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Copying a PostgreSQL database from one computer to another

Transporting PostgreSQL

When moving a database from one computer to another, you've got to copy all the data.

For that purpose PostgreSQL offers a pair of functions named pg_dump and pg_restore.

In most cases that works great, however, some applications may create things such as additional functions that will NOT make it across. I do not know how to get that to work (and maybe it works in newer version of PostgreSQL?)

In any event, in most cases the following commands are enough (I used them with Drupal websites and since they stopped using some of the definitions they have in the system.install file used on initialization, it works as is.)

The DUMP command goes like this:

pg_dump --format=c --file=db.pgsql --host=localhost --username=login --password db

If you do not have a password in your database, then do not use the --username and --password. Also the --host is not required if it is localhost (the default). So you may be able to simplify the command line to:

pg_dump --format=c --file=db.pgsql db

Then copy the file from your current server to the new server, maybe something like that:

scp db.pgsql

Now, on your new server, run the restore with something like this:

First create the database (you can also ask the pg_restore command to do that, but I prefer to do it myself to make sure I don't get errors):

user$ psql template1
pgsql> \q

Then run the restore command:

pg_restore --dbname=db --host=localhost --username=drupal --password db.pgsql

Note that --dbname is the name of the database in PostgreSQL. By creating the database manually you can also change its name at that time.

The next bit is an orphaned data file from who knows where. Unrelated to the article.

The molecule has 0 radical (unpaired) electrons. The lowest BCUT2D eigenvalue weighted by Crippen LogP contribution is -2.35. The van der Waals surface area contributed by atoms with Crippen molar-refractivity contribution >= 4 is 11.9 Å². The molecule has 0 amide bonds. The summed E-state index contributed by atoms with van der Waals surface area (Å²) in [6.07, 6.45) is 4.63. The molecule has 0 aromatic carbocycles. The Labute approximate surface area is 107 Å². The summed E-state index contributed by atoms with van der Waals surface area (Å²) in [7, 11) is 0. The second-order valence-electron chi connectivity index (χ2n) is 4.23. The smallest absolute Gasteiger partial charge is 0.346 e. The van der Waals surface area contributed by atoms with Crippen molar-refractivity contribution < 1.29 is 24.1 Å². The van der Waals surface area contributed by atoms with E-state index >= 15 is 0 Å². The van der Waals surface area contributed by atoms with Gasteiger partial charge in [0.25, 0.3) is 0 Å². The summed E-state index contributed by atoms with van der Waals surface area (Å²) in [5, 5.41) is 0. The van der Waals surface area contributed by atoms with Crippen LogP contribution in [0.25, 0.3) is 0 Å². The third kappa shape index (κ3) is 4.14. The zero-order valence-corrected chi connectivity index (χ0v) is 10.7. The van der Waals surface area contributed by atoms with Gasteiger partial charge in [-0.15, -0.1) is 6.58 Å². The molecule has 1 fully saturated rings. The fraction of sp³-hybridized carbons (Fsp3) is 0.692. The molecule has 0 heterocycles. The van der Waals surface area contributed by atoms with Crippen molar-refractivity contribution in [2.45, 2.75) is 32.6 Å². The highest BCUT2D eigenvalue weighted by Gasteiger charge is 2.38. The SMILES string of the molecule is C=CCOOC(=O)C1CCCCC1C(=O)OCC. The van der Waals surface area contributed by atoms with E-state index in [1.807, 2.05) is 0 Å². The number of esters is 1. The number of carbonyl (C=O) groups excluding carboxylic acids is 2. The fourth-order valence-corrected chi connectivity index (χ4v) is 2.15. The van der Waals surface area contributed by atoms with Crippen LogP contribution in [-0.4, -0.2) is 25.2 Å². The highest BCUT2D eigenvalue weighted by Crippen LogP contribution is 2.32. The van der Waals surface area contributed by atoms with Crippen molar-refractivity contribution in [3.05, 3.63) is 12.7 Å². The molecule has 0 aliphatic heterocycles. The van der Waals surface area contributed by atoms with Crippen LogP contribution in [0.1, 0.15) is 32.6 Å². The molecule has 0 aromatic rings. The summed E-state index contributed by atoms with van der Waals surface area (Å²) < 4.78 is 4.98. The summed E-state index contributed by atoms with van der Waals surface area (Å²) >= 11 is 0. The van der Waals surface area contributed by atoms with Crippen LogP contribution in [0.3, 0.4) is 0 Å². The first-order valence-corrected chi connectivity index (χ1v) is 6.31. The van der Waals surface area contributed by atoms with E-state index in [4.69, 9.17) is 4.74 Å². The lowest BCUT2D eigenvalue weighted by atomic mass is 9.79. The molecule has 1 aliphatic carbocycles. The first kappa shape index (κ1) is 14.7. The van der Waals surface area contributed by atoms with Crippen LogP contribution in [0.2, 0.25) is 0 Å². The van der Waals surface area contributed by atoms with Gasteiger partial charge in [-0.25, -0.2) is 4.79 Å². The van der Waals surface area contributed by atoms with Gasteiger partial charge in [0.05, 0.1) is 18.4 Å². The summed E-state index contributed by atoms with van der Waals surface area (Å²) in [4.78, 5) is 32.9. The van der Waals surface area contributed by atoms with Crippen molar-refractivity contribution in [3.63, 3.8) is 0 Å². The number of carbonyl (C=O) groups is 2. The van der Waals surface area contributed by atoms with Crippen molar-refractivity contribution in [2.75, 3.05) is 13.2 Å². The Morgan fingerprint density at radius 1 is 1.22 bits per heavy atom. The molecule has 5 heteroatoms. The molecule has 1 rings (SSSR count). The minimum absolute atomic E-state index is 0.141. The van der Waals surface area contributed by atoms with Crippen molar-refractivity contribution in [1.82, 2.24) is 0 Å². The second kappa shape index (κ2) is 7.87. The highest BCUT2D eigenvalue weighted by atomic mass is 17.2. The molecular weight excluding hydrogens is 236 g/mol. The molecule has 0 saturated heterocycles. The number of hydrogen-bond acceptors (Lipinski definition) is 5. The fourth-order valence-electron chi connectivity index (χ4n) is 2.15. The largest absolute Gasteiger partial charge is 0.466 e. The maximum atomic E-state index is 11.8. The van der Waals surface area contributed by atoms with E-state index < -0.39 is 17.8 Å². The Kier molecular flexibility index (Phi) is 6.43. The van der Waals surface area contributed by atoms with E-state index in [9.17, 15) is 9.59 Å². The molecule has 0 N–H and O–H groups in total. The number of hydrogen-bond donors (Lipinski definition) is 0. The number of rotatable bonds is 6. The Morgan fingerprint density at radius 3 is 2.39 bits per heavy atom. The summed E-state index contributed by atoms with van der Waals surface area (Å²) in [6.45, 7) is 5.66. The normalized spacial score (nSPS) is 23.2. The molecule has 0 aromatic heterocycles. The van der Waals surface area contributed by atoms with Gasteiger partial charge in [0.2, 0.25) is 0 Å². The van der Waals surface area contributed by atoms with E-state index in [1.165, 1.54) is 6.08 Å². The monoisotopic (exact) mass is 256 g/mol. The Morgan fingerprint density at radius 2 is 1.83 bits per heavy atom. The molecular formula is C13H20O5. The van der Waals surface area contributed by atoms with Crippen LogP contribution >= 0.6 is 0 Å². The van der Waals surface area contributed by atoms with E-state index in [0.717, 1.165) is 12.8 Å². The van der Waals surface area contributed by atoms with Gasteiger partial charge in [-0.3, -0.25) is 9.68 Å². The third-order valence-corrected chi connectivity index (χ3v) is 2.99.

The name at the end of the command line (db.pgsql) is the filename that you transferred on your new server.

In case you are running multiple clusters, the pg_restore scheme will select the specific pg_restore of the first running cluster (at least in my experience.) The obvious result is: you are likely to get the wrong one. To force a cluster run the following two commands:

pg_restore --cluster 9.3/main --dbanem=db --host=localhost --username=drupal --password db.pgsql

The pg_lsclusters will give you a list of your custers, such as:

  • 8.3 main
  • 9.1 main
  • 9.3 main

Get the version and name and concatenate them with a slash in between.

Transform to SQL Commands

The binary format of the output is better because it is more likely to safe all the necessary data than the SQL text format. One issue, as a result, you just can't read it as a normal human being.

You can decompress the data and generate a plain text .sql file using the pg_restore command like so:

pg_restore -f db.pgsql db.sql

Now the db.sql file is plain text and you can read it and see if everything is as expected.